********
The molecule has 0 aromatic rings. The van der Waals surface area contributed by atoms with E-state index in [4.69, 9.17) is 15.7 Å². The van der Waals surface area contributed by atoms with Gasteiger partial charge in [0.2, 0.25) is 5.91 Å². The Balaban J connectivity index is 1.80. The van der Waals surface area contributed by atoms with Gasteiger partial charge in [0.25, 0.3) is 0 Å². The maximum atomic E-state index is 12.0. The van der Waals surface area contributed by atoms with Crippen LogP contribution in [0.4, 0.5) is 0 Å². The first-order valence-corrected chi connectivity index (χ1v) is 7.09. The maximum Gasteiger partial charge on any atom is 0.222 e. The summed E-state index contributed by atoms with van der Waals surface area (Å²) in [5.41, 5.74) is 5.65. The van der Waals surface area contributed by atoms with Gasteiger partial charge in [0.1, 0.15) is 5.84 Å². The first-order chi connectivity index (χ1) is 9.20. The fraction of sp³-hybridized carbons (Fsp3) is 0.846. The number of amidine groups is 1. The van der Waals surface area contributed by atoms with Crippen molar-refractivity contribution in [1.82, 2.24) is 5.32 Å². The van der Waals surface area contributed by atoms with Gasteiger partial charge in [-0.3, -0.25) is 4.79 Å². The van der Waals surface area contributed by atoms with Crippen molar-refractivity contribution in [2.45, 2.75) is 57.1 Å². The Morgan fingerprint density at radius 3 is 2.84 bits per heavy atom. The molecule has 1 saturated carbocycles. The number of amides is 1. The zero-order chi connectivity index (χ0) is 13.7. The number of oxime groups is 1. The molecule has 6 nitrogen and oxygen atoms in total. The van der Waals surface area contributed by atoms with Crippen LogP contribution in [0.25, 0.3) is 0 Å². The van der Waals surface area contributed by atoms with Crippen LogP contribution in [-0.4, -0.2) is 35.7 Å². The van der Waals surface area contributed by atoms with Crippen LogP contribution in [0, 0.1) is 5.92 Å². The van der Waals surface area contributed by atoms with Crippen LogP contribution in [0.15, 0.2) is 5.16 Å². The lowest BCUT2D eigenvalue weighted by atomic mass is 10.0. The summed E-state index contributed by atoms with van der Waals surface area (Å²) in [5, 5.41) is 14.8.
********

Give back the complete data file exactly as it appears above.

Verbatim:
The molecule has 0 aromatic rings. The van der Waals surface area contributed by atoms with E-state index in [4.69, 9.17) is 15.7 Å². The van der Waals surface area contributed by atoms with Gasteiger partial charge in [0.2, 0.25) is 5.91 Å². The Balaban J connectivity index is 1.80. The van der Waals surface area contributed by atoms with Gasteiger partial charge in [0.25, 0.3) is 0 Å². The maximum atomic E-state index is 12.0. The van der Waals surface area contributed by atoms with Crippen LogP contribution in [0.4, 0.5) is 0 Å². The first-order valence-corrected chi connectivity index (χ1v) is 7.09. The maximum Gasteiger partial charge on any atom is 0.222 e. The summed E-state index contributed by atoms with van der Waals surface area (Å²) in [5.41, 5.74) is 5.65. The van der Waals surface area contributed by atoms with Gasteiger partial charge in [0.1, 0.15) is 5.84 Å². The first-order chi connectivity index (χ1) is 9.20. The fraction of sp³-hybridized carbons (Fsp3) is 0.846. The number of amidine groups is 1. The van der Waals surface area contributed by atoms with Crippen molar-refractivity contribution in [1.82, 2.24) is 5.32 Å². The van der Waals surface area contributed by atoms with Gasteiger partial charge in [-0.3, -0.25) is 4.79 Å². The van der Waals surface area contributed by atoms with Crippen molar-refractivity contribution in [2.45, 2.75) is 57.1 Å². The Morgan fingerprint density at radius 3 is 2.84 bits per heavy atom. The molecule has 1 saturated carbocycles. The number of amides is 1. The zero-order chi connectivity index (χ0) is 13.7. The number of oxime groups is 1. The molecule has 6 nitrogen and oxygen atoms in total. The van der Waals surface area contributed by atoms with Crippen LogP contribution in [0.25, 0.3) is 0 Å². The van der Waals surface area contributed by atoms with Crippen LogP contribution in [-0.4, -0.2) is 35.7 Å². The van der Waals surface area contributed by atoms with Crippen LogP contribution in [0, 0.1) is 5.92 Å². The van der Waals surface area contributed by atoms with Crippen LogP contribution in [0.15, 0.2) is 5.16 Å². The lowest BCUT2D eigenvalue weighted by atomic mass is 10.0. The summed E-state index contributed by atoms with van der Waals surface area (Å²) in [5, 5.41) is 14.8.